For an isolated culture in the North Atlantic, creativity is important. Since Iceland was settled in the 9th century, writing and music have been an integral part of life in the country; and have in recent years reached a large audience on the global stage thanks to the efforts of pop stars such as Björk and Sigur Rós, as well as the wide readership of authors like Halldór Laxness, Arnaldur Indriðason, and Yrsa Sigurðardóttir.

The performing arts have long been a staple of Icelandic culture, with many of the country's most respected writers creating works exclusively for theatre, or adopting their previous works for the stage. Icelandic theatres enjoy great local interest, and the relatively young Icelandic dance company is quickly gaining respect, both domestically and abroad.



Increasing international success for Icelandic designers, driven by their innovation and commitment to sustainability, Icelandic nature and materials—coupled with the ever growing respect for Icelandic artists in international circles—has further bolstered the reputation of the Iceland's creativity.

The recent emergence of Icelandic filmmakers and video game developers on the global stage further attests to the importance of innovation and creativity for the Icelandic society. It is no coincidence that culture and the creative industries in Iceland employ more than five percent of the work force—a larger share than the fishing industry and agriculture combined—and generates a larger share of the GDP than agriculture.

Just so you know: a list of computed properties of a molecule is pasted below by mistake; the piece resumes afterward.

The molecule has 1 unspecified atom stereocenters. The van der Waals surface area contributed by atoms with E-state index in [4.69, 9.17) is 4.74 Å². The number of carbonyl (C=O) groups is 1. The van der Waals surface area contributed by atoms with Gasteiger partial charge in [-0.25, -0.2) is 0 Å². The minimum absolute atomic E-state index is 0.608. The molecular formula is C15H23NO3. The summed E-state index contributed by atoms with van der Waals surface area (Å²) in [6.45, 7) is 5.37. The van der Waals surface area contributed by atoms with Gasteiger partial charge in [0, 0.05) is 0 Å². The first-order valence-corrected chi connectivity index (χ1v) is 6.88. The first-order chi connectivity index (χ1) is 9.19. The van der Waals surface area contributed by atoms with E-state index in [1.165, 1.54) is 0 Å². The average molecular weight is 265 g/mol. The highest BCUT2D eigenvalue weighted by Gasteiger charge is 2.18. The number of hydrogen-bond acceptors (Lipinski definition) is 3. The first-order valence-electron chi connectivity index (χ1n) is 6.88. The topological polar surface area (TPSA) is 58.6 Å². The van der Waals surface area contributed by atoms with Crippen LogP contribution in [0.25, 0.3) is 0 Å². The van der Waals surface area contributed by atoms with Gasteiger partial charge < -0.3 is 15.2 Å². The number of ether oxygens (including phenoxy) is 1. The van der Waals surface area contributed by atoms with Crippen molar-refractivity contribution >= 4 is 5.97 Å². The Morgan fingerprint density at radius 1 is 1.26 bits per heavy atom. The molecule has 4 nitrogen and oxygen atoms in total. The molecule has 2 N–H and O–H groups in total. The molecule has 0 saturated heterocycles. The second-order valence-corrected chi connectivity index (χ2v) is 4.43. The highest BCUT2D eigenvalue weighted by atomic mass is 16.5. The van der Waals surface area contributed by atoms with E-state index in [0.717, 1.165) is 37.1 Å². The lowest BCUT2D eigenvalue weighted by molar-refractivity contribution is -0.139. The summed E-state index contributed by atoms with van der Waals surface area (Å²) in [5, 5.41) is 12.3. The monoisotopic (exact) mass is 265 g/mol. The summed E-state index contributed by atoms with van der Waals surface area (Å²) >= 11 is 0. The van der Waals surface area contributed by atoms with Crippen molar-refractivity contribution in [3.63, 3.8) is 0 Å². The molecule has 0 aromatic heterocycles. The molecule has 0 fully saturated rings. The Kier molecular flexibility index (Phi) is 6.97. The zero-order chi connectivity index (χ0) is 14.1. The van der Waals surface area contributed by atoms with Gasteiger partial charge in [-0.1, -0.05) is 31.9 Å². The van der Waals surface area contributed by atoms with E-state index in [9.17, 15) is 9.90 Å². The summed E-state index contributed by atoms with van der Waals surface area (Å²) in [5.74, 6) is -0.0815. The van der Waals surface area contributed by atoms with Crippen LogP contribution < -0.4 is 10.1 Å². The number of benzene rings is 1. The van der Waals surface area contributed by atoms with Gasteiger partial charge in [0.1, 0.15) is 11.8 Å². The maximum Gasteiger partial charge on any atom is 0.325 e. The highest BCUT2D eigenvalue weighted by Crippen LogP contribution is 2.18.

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Clean nature

Icelanders have long enjoyed one of the highest life expectancies in the world. There is no definitive explanation for this, but a clean environment and a healthy diet and lifestyle probably have something to do with it. The Icelandic diet is rich in quality raw materials, farmed, bred and caught in an unpolluted environment, and produced with the utmost care.


Iceland was the last country in Europe to be settled. To this day, it is one of the most sparsely populated countries in the world. Located in the middle of the North Atlantic, Iceland was settled by emigrants from Scandinavia and the British Isles in the tenth century. Due to Iceland's geographical location, it was mostly outside the influence of contemporary culture in Europe and America, until the late nineteenth century.

Mysterious Iceland

Iceland is home to the largest glaciers in Europe, as well as some of the world's most active volcanoes, and is widely known as "The Land of Fire and Ice". But Iceland escapes definition. It is also the land of light and darkness. Its location, just below the Arctic Circle, makes for long summer days with near 24-hours of sunlight; offset by short winter days with very little sunlight at all. Fortunately, while winters in Iceland are dark, they are relatively mild and play host to one of nature's most spectacular exhibitions of beauty; the Aurora Borealis.